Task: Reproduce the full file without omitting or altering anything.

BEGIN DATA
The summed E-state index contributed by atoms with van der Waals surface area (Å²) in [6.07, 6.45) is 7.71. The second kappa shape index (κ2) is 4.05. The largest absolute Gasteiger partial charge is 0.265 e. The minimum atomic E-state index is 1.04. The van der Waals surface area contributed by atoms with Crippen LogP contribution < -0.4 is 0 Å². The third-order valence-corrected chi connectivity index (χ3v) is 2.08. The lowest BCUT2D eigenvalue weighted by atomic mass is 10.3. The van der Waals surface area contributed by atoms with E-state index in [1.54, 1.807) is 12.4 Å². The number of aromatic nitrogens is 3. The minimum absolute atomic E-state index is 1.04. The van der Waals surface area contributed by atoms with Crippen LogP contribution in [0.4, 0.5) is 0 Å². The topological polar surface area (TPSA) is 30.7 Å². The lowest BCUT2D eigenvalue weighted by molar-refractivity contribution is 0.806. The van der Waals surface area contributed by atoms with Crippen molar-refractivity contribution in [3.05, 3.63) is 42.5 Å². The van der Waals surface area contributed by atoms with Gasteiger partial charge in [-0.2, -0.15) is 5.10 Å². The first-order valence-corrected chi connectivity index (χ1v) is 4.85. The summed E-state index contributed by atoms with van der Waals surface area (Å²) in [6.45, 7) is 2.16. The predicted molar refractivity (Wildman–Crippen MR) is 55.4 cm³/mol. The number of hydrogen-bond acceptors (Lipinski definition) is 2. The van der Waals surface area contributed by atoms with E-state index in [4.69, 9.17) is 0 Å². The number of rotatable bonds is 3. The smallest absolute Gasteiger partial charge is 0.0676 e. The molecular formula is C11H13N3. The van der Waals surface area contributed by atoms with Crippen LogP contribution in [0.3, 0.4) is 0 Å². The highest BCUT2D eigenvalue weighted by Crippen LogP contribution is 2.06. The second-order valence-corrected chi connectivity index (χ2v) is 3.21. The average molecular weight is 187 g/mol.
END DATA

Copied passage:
The summed E-state index contributed by atoms with van der Waals surface area (Å²) in [6.07, 6.45) is 7.71. The second kappa shape index (κ2) is 4.05. The largest absolute Gasteiger partial charge is 0.265 e. The minimum atomic E-state index is 1.04. The van der Waals surface area contributed by atoms with Crippen LogP contribution < -0.4 is 0 Å². The third-order valence-corrected chi connectivity index (χ3v) is 2.08. The lowest BCUT2D eigenvalue weighted by atomic mass is 10.3. The van der Waals surface area contributed by atoms with E-state index in [1.54, 1.807) is 12.4 Å². The number of aromatic nitrogens is 3. The minimum absolute atomic E-state index is 1.04. The van der Waals surface area contributed by atoms with Crippen LogP contribution in [0.4, 0.5) is 0 Å². The topological polar surface area (TPSA) is 30.7 Å². The lowest BCUT2D eigenvalue weighted by molar-refractivity contribution is 0.806. The van der Waals surface area contributed by atoms with Crippen molar-refractivity contribution in [3.05, 3.63) is 42.5 Å². The van der Waals surface area contributed by atoms with Gasteiger partial charge in [-0.2, -0.15) is 5.10 Å². The first-order valence-corrected chi connectivity index (χ1v) is 4.85. The summed E-state index contributed by atoms with van der Waals surface area (Å²) in [6.45, 7) is 2.16. The predicted molar refractivity (Wildman–Crippen MR) is 55.4 cm³/mol. The number of hydrogen-bond acceptors (Lipinski definition) is 2. The van der Waals surface area contributed by atoms with E-state index in [4.69, 9.17) is 0 Å². The number of rotatable bonds is 3. The smallest absolute Gasteiger partial charge is 0.0676 e. The molecular formula is C11H13N3. The van der Waals surface area contributed by atoms with Crippen LogP contribution in [0.3, 0.4) is 0 Å². The highest BCUT2D eigenvalue weighted by Crippen LogP contribution is 2.06. The second-order valence-corrected chi connectivity index (χ2v) is 3.21. The average molecular weight is 187 g/mol.